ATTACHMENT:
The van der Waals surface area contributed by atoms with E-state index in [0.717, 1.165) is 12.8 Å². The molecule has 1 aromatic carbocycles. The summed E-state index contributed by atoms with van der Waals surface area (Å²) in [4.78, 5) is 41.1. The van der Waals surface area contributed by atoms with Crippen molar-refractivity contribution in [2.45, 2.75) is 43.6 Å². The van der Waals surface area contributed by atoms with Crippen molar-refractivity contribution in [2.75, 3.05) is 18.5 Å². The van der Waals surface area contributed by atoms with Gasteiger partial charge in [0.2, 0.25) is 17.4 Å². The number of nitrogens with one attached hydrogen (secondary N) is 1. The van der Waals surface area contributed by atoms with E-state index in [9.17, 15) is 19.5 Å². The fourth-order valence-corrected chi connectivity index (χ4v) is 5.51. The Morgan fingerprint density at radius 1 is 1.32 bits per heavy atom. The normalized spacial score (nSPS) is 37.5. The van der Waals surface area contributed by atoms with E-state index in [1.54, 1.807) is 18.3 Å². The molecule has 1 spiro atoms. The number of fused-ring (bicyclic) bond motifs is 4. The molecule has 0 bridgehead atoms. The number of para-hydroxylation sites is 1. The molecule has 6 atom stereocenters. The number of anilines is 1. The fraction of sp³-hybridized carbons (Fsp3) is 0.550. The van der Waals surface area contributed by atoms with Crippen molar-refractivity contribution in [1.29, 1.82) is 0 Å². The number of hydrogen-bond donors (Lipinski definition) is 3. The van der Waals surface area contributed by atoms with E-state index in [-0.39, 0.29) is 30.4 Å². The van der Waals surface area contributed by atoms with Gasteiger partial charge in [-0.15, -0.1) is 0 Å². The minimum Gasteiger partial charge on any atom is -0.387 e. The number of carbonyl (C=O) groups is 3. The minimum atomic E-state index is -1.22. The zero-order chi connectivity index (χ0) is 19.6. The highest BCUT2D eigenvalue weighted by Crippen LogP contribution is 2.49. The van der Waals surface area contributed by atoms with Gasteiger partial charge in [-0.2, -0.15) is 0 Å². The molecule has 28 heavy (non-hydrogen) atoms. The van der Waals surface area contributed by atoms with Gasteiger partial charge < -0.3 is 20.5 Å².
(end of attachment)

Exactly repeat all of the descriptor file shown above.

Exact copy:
The van der Waals surface area contributed by atoms with E-state index in [0.717, 1.165) is 12.8 Å². The molecule has 1 aromatic carbocycles. The summed E-state index contributed by atoms with van der Waals surface area (Å²) in [4.78, 5) is 41.1. The van der Waals surface area contributed by atoms with Crippen molar-refractivity contribution in [2.45, 2.75) is 43.6 Å². The van der Waals surface area contributed by atoms with Crippen molar-refractivity contribution in [2.75, 3.05) is 18.5 Å². The van der Waals surface area contributed by atoms with Gasteiger partial charge in [0.2, 0.25) is 17.4 Å². The number of nitrogens with one attached hydrogen (secondary N) is 1. The van der Waals surface area contributed by atoms with E-state index in [9.17, 15) is 19.5 Å². The fourth-order valence-corrected chi connectivity index (χ4v) is 5.51. The Morgan fingerprint density at radius 1 is 1.32 bits per heavy atom. The normalized spacial score (nSPS) is 37.5. The van der Waals surface area contributed by atoms with E-state index in [1.54, 1.807) is 18.3 Å². The molecule has 1 spiro atoms. The number of fused-ring (bicyclic) bond motifs is 4. The molecule has 0 bridgehead atoms. The number of para-hydroxylation sites is 1. The molecule has 6 atom stereocenters. The number of anilines is 1. The fraction of sp³-hybridized carbons (Fsp3) is 0.550. The van der Waals surface area contributed by atoms with Crippen molar-refractivity contribution in [1.29, 1.82) is 0 Å². The number of hydrogen-bond donors (Lipinski definition) is 3. The van der Waals surface area contributed by atoms with E-state index in [-0.39, 0.29) is 30.4 Å². The van der Waals surface area contributed by atoms with Gasteiger partial charge in [-0.15, -0.1) is 0 Å². The minimum Gasteiger partial charge on any atom is -0.387 e. The number of carbonyl (C=O) groups is 3. The minimum atomic E-state index is -1.22. The zero-order chi connectivity index (χ0) is 19.6. The highest BCUT2D eigenvalue weighted by Crippen LogP contribution is 2.49. The van der Waals surface area contributed by atoms with Gasteiger partial charge in [-0.2, -0.15) is 0 Å². The molecule has 28 heavy (non-hydrogen) atoms. The van der Waals surface area contributed by atoms with Gasteiger partial charge < -0.3 is 20.5 Å².